Half of Americans plan to spend less this year than last
on holiday shopping: RBC Consumer Outlook Index
Two-thirds of Americans say nation headed in the wrong direction
NEW YORK, November 4, 2010 In a reflection
of continuing concern about the U.S. economy, 46 per cent of
Americans plan to spend less this year than last on holiday
shopping, and an additional eight per cent plan to spend nothing
at all. Even half (50 per cent) of families with children at
home plan to spend less, with an additional six per cent of
these families planning to spend nothing at all, according to
data from the monthly RBC Consumer Outlook Index. In a worrisome
sign for retailers, just seven per cent of Americans overall,
and nine per cent of families with children, expect to spend
more this holiday season than last.
The survey, conducted immediately before this week's U.S.
midterm elections, showed that the number of consumers who
believe the country is headed in the right direction slipped
to 35 per cent, down from 37 per cent in October. The number
who believe the country is on the wrong track edged up two
points, to 65 per cent. In addition, 69 per cent of Americans
think the U.S. economy and their own financial situation will
stay the same or worsen over the coming year.
"Even in the face of soft consumer confidence, spending
accelerated in the third quarter. This disconnect will have
to be resolved, and the first real test is upon us with the
beginning of the holiday shopping season," said Marc
Harris, co-head of Global Research at RBC Capital Markets.
"If it turns out that the spending last quarter was simply
the result of pent-up demand and consumers are returning to
frugality just in time for the holidays, this will not come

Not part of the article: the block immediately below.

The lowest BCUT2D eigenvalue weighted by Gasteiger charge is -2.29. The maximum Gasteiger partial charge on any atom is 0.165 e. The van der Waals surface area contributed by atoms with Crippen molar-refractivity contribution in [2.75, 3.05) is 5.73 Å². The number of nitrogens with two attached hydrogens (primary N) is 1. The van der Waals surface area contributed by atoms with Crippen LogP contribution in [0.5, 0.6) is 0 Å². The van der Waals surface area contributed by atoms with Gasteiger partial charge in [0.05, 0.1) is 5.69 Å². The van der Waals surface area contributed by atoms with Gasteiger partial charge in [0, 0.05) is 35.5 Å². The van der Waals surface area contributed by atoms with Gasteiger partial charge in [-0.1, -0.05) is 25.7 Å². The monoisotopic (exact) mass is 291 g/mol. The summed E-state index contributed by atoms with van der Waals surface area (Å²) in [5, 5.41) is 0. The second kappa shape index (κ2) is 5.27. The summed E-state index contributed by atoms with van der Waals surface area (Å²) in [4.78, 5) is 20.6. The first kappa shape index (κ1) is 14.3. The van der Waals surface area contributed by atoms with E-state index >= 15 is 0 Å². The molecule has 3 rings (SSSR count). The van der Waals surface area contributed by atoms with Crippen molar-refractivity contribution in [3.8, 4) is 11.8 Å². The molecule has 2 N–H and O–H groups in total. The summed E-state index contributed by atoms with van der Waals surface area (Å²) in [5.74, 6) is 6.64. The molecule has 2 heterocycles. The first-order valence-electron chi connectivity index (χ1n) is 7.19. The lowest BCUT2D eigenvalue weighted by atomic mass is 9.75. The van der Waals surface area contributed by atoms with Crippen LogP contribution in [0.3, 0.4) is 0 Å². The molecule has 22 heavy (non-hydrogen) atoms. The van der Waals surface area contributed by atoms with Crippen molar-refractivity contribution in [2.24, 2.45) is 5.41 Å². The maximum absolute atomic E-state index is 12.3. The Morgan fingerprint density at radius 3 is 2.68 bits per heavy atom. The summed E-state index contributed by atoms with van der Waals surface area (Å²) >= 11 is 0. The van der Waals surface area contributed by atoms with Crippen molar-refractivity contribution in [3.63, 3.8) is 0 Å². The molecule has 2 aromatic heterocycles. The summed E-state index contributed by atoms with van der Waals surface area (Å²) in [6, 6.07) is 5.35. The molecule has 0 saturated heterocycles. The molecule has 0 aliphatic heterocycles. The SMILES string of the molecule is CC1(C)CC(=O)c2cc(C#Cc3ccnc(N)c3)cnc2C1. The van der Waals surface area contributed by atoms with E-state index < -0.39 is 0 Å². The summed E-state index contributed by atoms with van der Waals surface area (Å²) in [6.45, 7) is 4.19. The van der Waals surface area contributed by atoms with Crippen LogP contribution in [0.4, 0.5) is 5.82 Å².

as good news for retailers."
Americans' reluctance to increase or even maintain their
holiday spending is consistent with the continued weak consumer
confidence reflected in the results of the latest RBC Consumer
Outlook Index, which edged up this month to 42.0 on a scale
of 0-100. This month's score was only slightly higher than
the 41.0 in October and the 39.9 of November 2009. The consumer
confidence barometer has been essentially flat since a surge
in the middle of last year.
The scores of the RBC Consumer Outlook Index's sub-indices
for November, all on a scale of 0-100, were also slightly
higher, noting small improvements for the Current Conditions
(31.6 this month vs. 30.8 in October); Expectations (54.1
this month vs.53.5 in October); Investments (35.9 this month
vs. 35.3 in October); and Jobs (49.4 this month vs. 47.5 in
This month's index reflects the analysis of data from a survey
of 1,032 U.S. adults taken October 29-November 1, 2010.
"The RBC Consumer Outlook Index saw a modest improvement
this month but remains stuck in the same range that it has
been in since the middle of last year," said Harris.
"Confidence is effectively shackled by continued uncertainty
around a weak economic recovery that has produced the second-fewest
number of jobs at this point in a post-war recovery. The real
indicator of where consumer confidence is headed will come
in the next few weeks, as Americans digest the results of
the midterm elections."
Additional highlights from the November 2010 RBC Consumer
- Consumers are in holding pattern when it comes to investing.
Consumers unsure about whether the next 30 days would
be a good time to invest in real estate property increased
to 29 per cent, up from 24 per cent last month. Again this
month, 42 per cent of Americans report no change in their